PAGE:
Nintendo Announces NFC Figures, Budget Console and Smartphone Service
After revealing £135-million in losses at its annual financial review, games maker Nintendo has announced ways in which it intends to win back market favour with a selection of new hardware and software product launches – and most surprisingly, a smartphone service. Here’s a rundown on what’s ahead as Nintendo prepares its survival tactics..
Nintendo Figurine Platform (NFP)
Attempting to break into the hardware/software toy market popularised by products like Skylanders and Disney Infinity, Nintendo is planning to release NFP – which combines collectable toys with Wii U console software.
Using the Wii U GamePad and it’s built in NFC – Near Field Communication reader (which thus far has been a largely understated feature on the console) plastic figurines with responsive bases will allow players to expand on software gameplay. Like the predecessors the more figures bought the bigger and better the gaming experience will become, and Nintendo promises at least three titles will be launch to co-operate with the figure line. Figures will also be sold in presentation boxes which will add to the must-have collector value.
Where Nintendo may benefit from this move is that the consumer will already have the NFC platform within the GamePad which is already supplied in the console bundle. Without the expensive cost of a starter or base pack of similar products, Nintendo is free to rake in on the figure line right away and also trade on the reputation of established characters such as Mario, Luigi and Princess Peach – characters which over 30 years after their first appearances still appeal to game fans of all ages.
Starting on Wii U this Christmas, the Nintendo Figurine Platform should then reach the portable 3DS, which is also NFC capable, early in 2015.
Nintendo Budget Home System
Despite the losses experienced on the Wii U, Nintendo isn’t prepared to pull a SEGA as far as hardware goes. Not only will the company continue expanding on the current console line-up with games and new products like the Nintendo Figurine Platform but it plans to launch a new home system aimed at gamers on a budget.
Little information has been revealed about the new hardware, only that it’s officially going to happen to approach a currently untapped area of the market and software will be developed specifically for the console intended for less experienced and less demanding players – this one won’t be for hard-core gamers.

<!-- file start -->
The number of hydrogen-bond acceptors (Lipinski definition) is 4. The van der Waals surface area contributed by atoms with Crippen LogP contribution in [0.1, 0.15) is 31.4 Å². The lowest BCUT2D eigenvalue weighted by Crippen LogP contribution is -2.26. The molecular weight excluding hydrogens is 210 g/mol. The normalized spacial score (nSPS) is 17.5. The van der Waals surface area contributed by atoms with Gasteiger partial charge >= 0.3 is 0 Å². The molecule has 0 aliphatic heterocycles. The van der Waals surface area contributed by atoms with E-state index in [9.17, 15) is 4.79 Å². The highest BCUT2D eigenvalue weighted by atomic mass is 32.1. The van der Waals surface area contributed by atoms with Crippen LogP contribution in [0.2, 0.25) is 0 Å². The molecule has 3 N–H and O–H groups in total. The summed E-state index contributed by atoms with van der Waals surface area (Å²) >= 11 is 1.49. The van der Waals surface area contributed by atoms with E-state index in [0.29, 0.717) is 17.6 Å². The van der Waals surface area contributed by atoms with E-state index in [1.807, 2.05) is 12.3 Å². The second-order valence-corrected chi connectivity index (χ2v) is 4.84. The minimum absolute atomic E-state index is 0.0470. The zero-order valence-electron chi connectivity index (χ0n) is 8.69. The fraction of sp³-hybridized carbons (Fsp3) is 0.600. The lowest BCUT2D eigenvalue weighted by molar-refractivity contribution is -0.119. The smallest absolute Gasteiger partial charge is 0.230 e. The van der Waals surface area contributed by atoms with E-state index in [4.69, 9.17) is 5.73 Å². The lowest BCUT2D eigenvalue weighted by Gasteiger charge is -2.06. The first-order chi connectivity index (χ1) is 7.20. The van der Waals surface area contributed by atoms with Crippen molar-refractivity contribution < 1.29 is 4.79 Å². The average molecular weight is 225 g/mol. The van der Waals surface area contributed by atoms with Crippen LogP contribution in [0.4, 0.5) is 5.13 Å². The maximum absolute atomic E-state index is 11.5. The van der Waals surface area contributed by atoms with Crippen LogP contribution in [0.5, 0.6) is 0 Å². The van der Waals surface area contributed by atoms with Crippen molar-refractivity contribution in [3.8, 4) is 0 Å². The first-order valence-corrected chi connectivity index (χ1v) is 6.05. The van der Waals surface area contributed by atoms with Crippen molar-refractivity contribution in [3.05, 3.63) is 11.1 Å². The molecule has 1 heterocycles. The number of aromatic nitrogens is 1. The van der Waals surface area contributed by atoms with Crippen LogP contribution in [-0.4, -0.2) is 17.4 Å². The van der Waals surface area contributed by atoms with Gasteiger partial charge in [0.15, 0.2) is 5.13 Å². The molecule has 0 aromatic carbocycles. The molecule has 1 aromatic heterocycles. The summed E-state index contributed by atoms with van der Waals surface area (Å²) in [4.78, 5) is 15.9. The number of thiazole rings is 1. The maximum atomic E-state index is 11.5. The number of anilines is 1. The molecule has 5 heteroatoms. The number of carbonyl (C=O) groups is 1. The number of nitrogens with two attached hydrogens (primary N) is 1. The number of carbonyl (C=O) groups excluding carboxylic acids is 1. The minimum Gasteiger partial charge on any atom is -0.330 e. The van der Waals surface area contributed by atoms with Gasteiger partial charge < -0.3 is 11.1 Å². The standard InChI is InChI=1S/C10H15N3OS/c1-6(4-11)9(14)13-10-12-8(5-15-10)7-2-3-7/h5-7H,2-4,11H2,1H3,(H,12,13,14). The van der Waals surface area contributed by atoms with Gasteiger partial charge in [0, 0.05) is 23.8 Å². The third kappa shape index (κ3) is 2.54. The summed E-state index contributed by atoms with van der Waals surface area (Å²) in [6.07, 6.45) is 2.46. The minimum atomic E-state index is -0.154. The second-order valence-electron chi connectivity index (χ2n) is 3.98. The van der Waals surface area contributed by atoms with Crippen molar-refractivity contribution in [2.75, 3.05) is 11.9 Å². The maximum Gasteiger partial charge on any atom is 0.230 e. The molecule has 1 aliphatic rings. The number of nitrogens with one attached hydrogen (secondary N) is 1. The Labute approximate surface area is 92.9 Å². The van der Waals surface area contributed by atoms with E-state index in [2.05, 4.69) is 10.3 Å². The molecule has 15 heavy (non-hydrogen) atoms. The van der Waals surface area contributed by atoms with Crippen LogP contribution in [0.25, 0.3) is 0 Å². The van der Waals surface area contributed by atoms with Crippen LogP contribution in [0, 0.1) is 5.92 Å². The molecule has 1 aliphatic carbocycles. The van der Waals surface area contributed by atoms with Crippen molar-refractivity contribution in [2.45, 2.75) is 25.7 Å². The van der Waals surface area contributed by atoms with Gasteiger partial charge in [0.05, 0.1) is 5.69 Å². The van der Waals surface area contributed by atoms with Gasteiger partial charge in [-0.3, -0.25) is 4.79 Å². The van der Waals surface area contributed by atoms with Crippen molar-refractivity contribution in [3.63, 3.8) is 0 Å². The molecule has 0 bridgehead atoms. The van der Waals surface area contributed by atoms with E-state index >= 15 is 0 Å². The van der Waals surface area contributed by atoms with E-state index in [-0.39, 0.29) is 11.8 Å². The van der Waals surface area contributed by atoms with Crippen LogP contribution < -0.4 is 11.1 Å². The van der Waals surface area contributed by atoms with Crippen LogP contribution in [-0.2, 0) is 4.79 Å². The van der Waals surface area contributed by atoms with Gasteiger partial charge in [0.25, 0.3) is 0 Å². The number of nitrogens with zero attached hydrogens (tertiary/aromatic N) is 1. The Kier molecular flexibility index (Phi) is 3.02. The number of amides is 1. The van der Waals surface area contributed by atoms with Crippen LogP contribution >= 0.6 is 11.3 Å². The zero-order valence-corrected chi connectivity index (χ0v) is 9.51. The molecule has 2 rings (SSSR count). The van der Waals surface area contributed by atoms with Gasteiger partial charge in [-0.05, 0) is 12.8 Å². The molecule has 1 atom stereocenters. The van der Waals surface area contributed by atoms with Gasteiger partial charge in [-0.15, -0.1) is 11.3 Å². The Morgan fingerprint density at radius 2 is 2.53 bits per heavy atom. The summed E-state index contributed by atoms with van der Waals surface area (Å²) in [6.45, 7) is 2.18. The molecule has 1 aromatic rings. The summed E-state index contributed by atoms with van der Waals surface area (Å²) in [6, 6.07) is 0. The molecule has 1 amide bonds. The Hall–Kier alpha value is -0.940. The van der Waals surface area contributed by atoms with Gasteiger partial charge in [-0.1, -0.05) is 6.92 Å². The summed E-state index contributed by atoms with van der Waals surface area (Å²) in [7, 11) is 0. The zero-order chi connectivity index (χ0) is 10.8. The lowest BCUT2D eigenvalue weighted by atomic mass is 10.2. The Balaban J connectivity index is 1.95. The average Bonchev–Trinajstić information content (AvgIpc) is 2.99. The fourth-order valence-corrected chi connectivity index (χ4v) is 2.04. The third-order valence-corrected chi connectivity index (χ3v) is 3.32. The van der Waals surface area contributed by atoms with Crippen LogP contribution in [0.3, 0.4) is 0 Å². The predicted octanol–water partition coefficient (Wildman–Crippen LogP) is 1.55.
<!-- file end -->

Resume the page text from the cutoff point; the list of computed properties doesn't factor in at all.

We’re hoping it bears retrospective resemblance to our childhood buddy the NES, taking a leaf out of the Virtual Console play book and brings back the simplistic charm and appeal of Nintendo gaming before the company started trying to run alongside the big guns like the PlayStation and Xbox brands.
Mario Kart 8 PC and Smartphone Service
Probably the most interesting of Nintendo’s announcements may be that it will be launching a mobile service after years of denying smart devices as a viable direction for its product. The service is currently titled Mario Kart TV and it will be available on both smartphones and PC via the internet and will allow players of the soon to be released Mario Kart 8 for Wii U to record, replay and share footage of their races.
Using a Nintendo Network ID – or even without one – gamers can log in to share scores socially on a global Mario Kart 8 leader-board as well as find out tips, tricks and discovered shortcuts which are shared amongst racers. We’d think with the arrival of Mario Kart 8 on May 30th the service will go live at some time just before.
So it’s not exactly the move to mobile gaming we’d think will eventually be essential for Nintendo to move forward, but here’s the first sign that the company is at least acknowledging the potential of pocket smart devices to get enhance its product range.
What do our Gadget Helpline readers think about these Nintendo product announcements? Is the company now looking desperate in the wake of another bad financial year, or do they have a well-planned strategy in place to grab that much-needed 1-Up?